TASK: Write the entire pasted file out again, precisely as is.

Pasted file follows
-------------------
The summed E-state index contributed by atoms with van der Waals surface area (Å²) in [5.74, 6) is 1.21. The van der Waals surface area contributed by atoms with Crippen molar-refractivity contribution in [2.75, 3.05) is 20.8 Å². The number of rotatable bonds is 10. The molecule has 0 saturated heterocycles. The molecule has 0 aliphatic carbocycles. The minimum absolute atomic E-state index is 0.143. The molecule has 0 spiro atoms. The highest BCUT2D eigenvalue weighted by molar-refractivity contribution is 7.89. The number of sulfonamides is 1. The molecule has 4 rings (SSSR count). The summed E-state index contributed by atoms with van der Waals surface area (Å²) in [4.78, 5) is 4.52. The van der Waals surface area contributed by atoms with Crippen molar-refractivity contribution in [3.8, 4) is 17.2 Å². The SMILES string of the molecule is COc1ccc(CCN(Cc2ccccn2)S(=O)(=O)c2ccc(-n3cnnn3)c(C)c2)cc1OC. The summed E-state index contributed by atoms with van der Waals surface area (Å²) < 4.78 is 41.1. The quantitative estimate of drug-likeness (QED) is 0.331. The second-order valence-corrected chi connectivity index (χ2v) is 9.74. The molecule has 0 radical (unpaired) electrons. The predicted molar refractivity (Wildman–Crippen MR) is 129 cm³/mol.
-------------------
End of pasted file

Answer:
The summed E-state index contributed by atoms with van der Waals surface area (Å²) in [5.74, 6) is 1.21. The van der Waals surface area contributed by atoms with Crippen molar-refractivity contribution in [2.75, 3.05) is 20.8 Å². The number of rotatable bonds is 10. The molecule has 0 saturated heterocycles. The molecule has 0 aliphatic carbocycles. The minimum absolute atomic E-state index is 0.143. The molecule has 0 spiro atoms. The highest BCUT2D eigenvalue weighted by molar-refractivity contribution is 7.89. The number of sulfonamides is 1. The molecule has 4 rings (SSSR count). The summed E-state index contributed by atoms with van der Waals surface area (Å²) in [4.78, 5) is 4.52. The van der Waals surface area contributed by atoms with Crippen molar-refractivity contribution in [3.8, 4) is 17.2 Å². The SMILES string of the molecule is COc1ccc(CCN(Cc2ccccn2)S(=O)(=O)c2ccc(-n3cnnn3)c(C)c2)cc1OC. The summed E-state index contributed by atoms with van der Waals surface area (Å²) < 4.78 is 41.1. The quantitative estimate of drug-likeness (QED) is 0.331. The second-order valence-corrected chi connectivity index (χ2v) is 9.74. The molecule has 0 radical (unpaired) electrons. The predicted molar refractivity (Wildman–Crippen MR) is 129 cm³/mol.